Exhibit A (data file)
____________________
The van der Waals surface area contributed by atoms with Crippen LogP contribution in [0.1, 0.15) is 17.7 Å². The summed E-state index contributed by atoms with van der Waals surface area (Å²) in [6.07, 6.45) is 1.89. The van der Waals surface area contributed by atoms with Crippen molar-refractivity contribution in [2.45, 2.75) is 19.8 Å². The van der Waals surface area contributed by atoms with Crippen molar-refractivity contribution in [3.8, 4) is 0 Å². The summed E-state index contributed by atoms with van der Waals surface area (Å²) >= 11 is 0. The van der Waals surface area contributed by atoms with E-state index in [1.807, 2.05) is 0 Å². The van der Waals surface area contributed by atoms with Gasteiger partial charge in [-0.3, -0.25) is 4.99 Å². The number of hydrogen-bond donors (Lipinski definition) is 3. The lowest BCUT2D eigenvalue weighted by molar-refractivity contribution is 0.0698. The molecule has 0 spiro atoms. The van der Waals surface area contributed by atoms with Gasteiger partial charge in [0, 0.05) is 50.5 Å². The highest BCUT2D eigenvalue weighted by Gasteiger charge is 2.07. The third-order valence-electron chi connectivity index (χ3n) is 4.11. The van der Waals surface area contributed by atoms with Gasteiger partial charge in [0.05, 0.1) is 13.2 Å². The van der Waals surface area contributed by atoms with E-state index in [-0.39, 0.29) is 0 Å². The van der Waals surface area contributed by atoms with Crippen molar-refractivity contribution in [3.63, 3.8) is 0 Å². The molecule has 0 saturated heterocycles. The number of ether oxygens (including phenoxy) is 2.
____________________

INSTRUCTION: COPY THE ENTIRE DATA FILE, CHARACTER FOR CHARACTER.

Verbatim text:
The van der Waals surface area contributed by atoms with Crippen LogP contribution in [0.1, 0.15) is 17.7 Å². The summed E-state index contributed by atoms with van der Waals surface area (Å²) in [6.07, 6.45) is 1.89. The van der Waals surface area contributed by atoms with Crippen molar-refractivity contribution in [2.45, 2.75) is 19.8 Å². The van der Waals surface area contributed by atoms with Crippen molar-refractivity contribution in [3.8, 4) is 0 Å². The summed E-state index contributed by atoms with van der Waals surface area (Å²) >= 11 is 0. The van der Waals surface area contributed by atoms with E-state index in [1.807, 2.05) is 0 Å². The van der Waals surface area contributed by atoms with Gasteiger partial charge in [-0.3, -0.25) is 4.99 Å². The number of hydrogen-bond donors (Lipinski definition) is 3. The lowest BCUT2D eigenvalue weighted by molar-refractivity contribution is 0.0698. The molecule has 0 spiro atoms. The van der Waals surface area contributed by atoms with Gasteiger partial charge in [0, 0.05) is 50.5 Å². The highest BCUT2D eigenvalue weighted by Gasteiger charge is 2.07. The third-order valence-electron chi connectivity index (χ3n) is 4.11. The van der Waals surface area contributed by atoms with Gasteiger partial charge in [0.05, 0.1) is 13.2 Å². The van der Waals surface area contributed by atoms with E-state index in [-0.39, 0.29) is 0 Å². The van der Waals surface area contributed by atoms with Crippen molar-refractivity contribution in [3.63, 3.8) is 0 Å². The molecule has 0 saturated heterocycles. The number of ether oxygens (including phenoxy) is 2.